In-Flight Airplanes Can Now Be Hacked from the Ground, Cyber Expert Warns

Researcher Ruben Santamarta is set to demonstrate how to tamper with planes via satellite communication (SATCOM) technology. iStock

A security researcher is set to prove how security weaknesses in satellite communication (SATCOM) technology exposed "some of the largest airlines in the U.S. and Europe" to hackers and could be exploited by adversaries to reveal NATO bases in conflict zones.

Building on research first published in 2014, Ruben Santamarta, an expert at cybersecurity company IO/Active, will tell attendees at 2018's BlackHat hacker conference in August how "entire fleets" of airplanes were left accessible from the internet, leaving hundreds of in-flight craft at risk. His talk, using the same name as a previous research report, is titled "Last Call for SATCOM Security."

Santamarta says that he has now proven his previous theories—which suggested ships, aircraft, military personnel, emergency services, media, and industrial facilities were all vulnerable—and is now able to demonstrate exactly how a plane's WiFi network can be tampered with from the land below.

"As far as I know I will be the first researcher that will demonstrate that it's possible to hack into communications devices on an in-flight aircraft…from the ground," he told Dark Reading this week. "We also managed to get access to important communications devices in the aircraft," he added.

While I/O Active, already well-known in cybersecurity circles for experiments in car hacking, has attempted to report all the potential bugs to impacted companies, the researcher has acknowledged that a number of "significant vulnerabilities" are still exploitable. None of his analysis put lives at risk, but he said the bugs in some SATCOM devices "could be used to perform cyber-physical" attacks.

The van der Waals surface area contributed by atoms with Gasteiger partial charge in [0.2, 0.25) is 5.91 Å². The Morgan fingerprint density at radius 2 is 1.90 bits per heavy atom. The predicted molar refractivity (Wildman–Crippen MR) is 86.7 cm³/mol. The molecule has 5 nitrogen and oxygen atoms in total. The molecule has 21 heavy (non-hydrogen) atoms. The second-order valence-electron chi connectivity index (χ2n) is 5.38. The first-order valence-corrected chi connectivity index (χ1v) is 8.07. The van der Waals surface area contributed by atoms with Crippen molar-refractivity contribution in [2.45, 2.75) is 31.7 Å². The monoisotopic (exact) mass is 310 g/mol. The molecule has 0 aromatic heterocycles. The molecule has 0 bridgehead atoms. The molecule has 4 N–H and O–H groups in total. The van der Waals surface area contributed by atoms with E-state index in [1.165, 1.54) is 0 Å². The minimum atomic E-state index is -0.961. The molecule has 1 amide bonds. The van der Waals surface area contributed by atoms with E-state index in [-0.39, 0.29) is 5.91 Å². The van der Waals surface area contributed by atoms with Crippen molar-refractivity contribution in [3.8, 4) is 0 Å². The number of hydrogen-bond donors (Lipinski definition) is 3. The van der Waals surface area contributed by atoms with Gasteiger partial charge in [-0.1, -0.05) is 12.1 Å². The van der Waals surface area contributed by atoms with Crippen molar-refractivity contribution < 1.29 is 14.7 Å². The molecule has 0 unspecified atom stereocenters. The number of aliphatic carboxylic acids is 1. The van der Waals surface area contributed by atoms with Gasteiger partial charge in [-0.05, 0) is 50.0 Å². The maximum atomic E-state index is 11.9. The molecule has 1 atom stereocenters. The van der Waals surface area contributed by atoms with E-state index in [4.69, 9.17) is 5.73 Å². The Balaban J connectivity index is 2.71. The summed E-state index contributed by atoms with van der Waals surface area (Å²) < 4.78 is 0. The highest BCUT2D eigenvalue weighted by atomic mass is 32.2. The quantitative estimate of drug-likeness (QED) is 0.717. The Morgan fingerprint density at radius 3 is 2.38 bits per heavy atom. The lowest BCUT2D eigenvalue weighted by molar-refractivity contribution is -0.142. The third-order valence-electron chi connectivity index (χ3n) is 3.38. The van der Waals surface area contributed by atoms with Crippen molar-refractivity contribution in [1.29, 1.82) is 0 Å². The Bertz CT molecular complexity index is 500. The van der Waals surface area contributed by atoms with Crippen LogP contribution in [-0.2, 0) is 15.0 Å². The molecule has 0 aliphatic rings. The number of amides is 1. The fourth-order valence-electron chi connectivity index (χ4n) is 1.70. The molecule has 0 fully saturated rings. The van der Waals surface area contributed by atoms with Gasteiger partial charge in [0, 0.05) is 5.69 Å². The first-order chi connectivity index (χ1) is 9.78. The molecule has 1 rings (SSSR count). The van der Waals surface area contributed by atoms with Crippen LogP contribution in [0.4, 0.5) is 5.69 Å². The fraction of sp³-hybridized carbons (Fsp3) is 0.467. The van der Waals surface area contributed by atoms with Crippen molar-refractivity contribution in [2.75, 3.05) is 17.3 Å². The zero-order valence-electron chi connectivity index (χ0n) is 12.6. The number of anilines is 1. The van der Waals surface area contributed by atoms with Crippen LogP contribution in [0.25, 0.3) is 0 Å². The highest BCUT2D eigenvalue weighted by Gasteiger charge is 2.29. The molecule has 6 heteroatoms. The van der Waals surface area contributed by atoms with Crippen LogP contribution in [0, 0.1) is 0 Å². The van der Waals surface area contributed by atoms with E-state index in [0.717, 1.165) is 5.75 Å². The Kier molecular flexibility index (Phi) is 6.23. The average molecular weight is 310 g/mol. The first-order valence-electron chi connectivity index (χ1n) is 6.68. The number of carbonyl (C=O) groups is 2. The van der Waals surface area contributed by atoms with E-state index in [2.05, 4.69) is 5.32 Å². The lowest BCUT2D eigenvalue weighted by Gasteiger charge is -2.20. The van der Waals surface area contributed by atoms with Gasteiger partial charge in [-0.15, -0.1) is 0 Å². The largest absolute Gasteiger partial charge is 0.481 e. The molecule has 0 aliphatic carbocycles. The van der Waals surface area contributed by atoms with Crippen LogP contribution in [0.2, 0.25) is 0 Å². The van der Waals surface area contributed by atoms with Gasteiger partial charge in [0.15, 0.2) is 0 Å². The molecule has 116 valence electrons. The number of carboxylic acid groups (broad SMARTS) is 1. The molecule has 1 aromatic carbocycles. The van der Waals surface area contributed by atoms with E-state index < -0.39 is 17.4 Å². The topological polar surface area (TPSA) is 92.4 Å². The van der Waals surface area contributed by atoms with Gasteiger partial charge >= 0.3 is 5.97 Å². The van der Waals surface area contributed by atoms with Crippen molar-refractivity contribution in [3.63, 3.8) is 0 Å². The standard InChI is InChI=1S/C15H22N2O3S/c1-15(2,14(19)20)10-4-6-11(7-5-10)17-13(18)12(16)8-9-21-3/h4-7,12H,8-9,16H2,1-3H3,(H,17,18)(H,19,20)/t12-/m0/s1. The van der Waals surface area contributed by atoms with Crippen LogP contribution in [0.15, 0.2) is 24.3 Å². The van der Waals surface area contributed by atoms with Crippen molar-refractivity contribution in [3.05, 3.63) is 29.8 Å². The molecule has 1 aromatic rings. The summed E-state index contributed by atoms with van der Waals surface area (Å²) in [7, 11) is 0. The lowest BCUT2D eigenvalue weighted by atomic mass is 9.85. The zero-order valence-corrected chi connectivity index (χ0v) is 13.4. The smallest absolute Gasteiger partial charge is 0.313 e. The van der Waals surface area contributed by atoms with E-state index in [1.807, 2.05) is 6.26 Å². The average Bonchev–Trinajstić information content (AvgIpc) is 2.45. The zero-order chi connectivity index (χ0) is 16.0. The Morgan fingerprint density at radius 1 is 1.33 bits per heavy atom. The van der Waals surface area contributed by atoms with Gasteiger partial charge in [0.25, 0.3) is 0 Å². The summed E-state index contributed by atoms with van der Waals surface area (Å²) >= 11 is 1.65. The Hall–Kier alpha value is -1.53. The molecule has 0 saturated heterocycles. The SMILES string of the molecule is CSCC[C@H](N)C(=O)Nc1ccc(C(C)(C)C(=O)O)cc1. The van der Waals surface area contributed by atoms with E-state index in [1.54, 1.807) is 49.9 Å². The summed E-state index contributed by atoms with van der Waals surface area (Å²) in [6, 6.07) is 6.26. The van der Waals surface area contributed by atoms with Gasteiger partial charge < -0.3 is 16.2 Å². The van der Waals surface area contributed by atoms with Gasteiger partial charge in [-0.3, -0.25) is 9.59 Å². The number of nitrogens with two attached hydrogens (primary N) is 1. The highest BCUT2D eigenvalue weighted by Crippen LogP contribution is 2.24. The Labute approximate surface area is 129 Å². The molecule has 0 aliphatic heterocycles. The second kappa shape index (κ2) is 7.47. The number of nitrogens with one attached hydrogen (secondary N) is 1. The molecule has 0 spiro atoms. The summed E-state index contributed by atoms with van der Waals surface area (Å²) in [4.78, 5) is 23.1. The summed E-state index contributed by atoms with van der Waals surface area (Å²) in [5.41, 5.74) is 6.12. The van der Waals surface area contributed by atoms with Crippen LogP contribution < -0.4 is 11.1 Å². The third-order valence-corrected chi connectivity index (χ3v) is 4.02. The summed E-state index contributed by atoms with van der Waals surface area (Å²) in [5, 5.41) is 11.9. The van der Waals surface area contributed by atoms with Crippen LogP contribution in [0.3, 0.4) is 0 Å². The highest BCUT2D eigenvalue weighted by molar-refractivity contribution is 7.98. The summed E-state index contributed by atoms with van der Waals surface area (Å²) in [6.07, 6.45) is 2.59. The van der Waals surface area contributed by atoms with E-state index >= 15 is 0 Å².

"This has to be explained carefully, and we've got all the technical details backing our claim. It's not an apocalypse, but basically there are some scenarios that are possible," he told DarkReading, adding that he will show SATCOM devices being weaponized by leveraging the security flaws.

A brief tease on the BlackHat website says his 2014 hypotheses will be taken into real-world territory. "We will go one step further and demonstrate how to turn compromised SATCOM devices into RF weapons," it reads. "This talk will cover new areas on the topic, such as reverse engineering, Radio Frequency (RF), SATCOM, embedded security, and transportation safety and security."

Until last year, the notion of effective plane hacking was largely believed to be purely theoretical. But as noted by Aviation Today last November, the U.S. Department of Homeland Security (DHS) reconsidered this approach after its cyber experts remotely breached the defenses of a Boeing 757 commercial plane.

Robert Hickey, aviation program manager at the agency's Science and Technology Directorate, said during a security conference in Virginia that much of his work remains classified, but revealed it didn't take long to develop a working hacking exploit. "We got the airplane on Sept. 19, 2016," he said. "Two days later, I was successful in accomplishing a remote, non-cooperative, penetration." Hickey confirmed that his team broke through the network using "radio frequency communications."

While the research was alarming, showing how future terrorists could take over planes using technology alone, Boeing stressed at the time there was "no hack of the airplane's flight control systems."

Back in 2015, a cybersecurity researcher called Chris Roberts hit the headlines after he told FBI investigators that he had broken into various in-flight entertainment systems more than a dozen times between 2011 and 2014, claiming to be aware of bugs in Boeing and Airbus craft. As noted by Wired, a warrant application suggested that he was able to make a plane briefly alter its course.

Roberts said that his tweet that was brought to the attention of the FBI while he was on a United Airlines flight was meant as a joke, Wired reported. He was arrested while carrying "nasty" hacking malware but, ultimately, no charges were filed and his seized equipment was returned.

Santamarta has been warning of the hacking risks for years. "We live in a world where an ever-increasing stream of digital data is flowing between continents," his 2014 paper read. "It is clear that those who control communications traffic have an upper-hand. The ability to disrupt, inspect, modify, or re-route traffic provides an…opportunity to carry perform surveillance or conduct cyberattacks."

He added: "When it comes to security, it is no longer acceptable to rely on perceptions."